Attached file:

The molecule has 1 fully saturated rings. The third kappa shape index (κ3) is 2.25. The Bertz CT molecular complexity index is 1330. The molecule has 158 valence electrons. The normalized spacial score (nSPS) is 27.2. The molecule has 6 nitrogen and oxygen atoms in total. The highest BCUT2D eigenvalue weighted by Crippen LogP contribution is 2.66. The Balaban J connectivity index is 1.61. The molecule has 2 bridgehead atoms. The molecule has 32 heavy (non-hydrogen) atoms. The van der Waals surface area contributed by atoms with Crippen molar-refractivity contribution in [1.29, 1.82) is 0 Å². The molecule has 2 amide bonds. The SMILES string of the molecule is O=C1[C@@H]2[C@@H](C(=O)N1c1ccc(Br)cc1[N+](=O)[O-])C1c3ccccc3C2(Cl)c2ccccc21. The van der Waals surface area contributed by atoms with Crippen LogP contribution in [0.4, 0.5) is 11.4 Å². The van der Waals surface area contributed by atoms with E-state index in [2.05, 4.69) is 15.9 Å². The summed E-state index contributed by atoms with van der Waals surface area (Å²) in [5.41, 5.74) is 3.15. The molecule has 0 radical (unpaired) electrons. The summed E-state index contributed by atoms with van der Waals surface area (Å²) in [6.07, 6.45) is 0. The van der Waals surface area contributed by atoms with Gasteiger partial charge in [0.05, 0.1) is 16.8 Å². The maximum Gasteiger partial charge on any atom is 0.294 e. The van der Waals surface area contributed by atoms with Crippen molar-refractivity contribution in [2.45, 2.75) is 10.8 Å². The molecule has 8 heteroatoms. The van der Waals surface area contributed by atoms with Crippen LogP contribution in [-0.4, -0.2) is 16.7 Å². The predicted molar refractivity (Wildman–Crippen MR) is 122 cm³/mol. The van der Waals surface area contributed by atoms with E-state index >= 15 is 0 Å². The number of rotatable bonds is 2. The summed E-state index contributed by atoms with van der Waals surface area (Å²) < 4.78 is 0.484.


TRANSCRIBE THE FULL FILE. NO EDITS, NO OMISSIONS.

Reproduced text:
The molecule has 1 fully saturated rings. The third kappa shape index (κ3) is 2.25. The Bertz CT molecular complexity index is 1330. The molecule has 158 valence electrons. The normalized spacial score (nSPS) is 27.2. The molecule has 6 nitrogen and oxygen atoms in total. The highest BCUT2D eigenvalue weighted by Crippen LogP contribution is 2.66. The Balaban J connectivity index is 1.61. The molecule has 2 bridgehead atoms. The molecule has 32 heavy (non-hydrogen) atoms. The van der Waals surface area contributed by atoms with Crippen molar-refractivity contribution in [1.29, 1.82) is 0 Å². The molecule has 2 amide bonds. The SMILES string of the molecule is O=C1[C@@H]2[C@@H](C(=O)N1c1ccc(Br)cc1[N+](=O)[O-])C1c3ccccc3C2(Cl)c2ccccc21. The van der Waals surface area contributed by atoms with Crippen LogP contribution in [0.4, 0.5) is 11.4 Å². The van der Waals surface area contributed by atoms with E-state index in [2.05, 4.69) is 15.9 Å². The summed E-state index contributed by atoms with van der Waals surface area (Å²) in [5.41, 5.74) is 3.15. The molecule has 0 radical (unpaired) electrons. The summed E-state index contributed by atoms with van der Waals surface area (Å²) in [6.07, 6.45) is 0. The van der Waals surface area contributed by atoms with Gasteiger partial charge in [0.05, 0.1) is 16.8 Å². The maximum Gasteiger partial charge on any atom is 0.294 e. The van der Waals surface area contributed by atoms with Crippen molar-refractivity contribution in [2.45, 2.75) is 10.8 Å². The molecule has 8 heteroatoms. The van der Waals surface area contributed by atoms with Crippen LogP contribution in [-0.4, -0.2) is 16.7 Å². The predicted molar refractivity (Wildman–Crippen MR) is 122 cm³/mol. The van der Waals surface area contributed by atoms with E-state index >= 15 is 0 Å². The number of rotatable bonds is 2. The summed E-state index contributed by atoms with van der Waals surface area (Å²) < 4.78 is 0.484.